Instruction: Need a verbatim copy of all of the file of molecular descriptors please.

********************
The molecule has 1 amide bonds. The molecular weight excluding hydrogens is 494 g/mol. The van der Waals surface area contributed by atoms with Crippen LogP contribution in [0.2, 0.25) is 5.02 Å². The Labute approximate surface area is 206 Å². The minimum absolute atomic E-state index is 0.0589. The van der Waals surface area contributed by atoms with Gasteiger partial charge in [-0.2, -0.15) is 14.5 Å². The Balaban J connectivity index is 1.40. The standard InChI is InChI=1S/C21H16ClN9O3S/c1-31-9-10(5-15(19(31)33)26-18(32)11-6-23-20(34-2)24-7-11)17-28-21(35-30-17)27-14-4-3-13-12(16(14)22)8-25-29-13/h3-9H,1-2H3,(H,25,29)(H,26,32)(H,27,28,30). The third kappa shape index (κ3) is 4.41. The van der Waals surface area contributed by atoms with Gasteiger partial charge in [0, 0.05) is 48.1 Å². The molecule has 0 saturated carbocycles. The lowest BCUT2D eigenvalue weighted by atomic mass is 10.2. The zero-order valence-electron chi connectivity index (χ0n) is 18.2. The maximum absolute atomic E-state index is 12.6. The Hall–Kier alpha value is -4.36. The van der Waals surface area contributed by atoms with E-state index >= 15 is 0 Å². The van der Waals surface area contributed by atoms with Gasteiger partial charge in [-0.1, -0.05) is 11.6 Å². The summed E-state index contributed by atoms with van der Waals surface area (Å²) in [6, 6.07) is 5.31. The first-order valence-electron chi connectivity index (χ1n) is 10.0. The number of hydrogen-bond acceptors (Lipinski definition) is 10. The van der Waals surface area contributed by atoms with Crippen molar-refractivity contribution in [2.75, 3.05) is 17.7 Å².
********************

The molecule has 1 amide bonds. The molecular weight excluding hydrogens is 494 g/mol. The van der Waals surface area contributed by atoms with Crippen LogP contribution in [0.2, 0.25) is 5.02 Å². The Labute approximate surface area is 206 Å². The minimum absolute atomic E-state index is 0.0589. The van der Waals surface area contributed by atoms with Gasteiger partial charge in [-0.2, -0.15) is 14.5 Å². The Balaban J connectivity index is 1.40. The standard InChI is InChI=1S/C21H16ClN9O3S/c1-31-9-10(5-15(19(31)33)26-18(32)11-6-23-20(34-2)24-7-11)17-28-21(35-30-17)27-14-4-3-13-12(16(14)22)8-25-29-13/h3-9H,1-2H3,(H,25,29)(H,26,32)(H,27,28,30). The third kappa shape index (κ3) is 4.41. The van der Waals surface area contributed by atoms with Gasteiger partial charge in [0, 0.05) is 48.1 Å². The molecule has 0 saturated carbocycles. The lowest BCUT2D eigenvalue weighted by atomic mass is 10.2. The zero-order valence-electron chi connectivity index (χ0n) is 18.2. The maximum absolute atomic E-state index is 12.6. The Hall–Kier alpha value is -4.36. The van der Waals surface area contributed by atoms with E-state index >= 15 is 0 Å². The van der Waals surface area contributed by atoms with Gasteiger partial charge in [-0.1, -0.05) is 11.6 Å². The summed E-state index contributed by atoms with van der Waals surface area (Å²) in [6, 6.07) is 5.31. The first-order valence-electron chi connectivity index (χ1n) is 10.0. The number of hydrogen-bond acceptors (Lipinski definition) is 10. The van der Waals surface area contributed by atoms with Crippen molar-refractivity contribution in [2.75, 3.05) is 17.7 Å².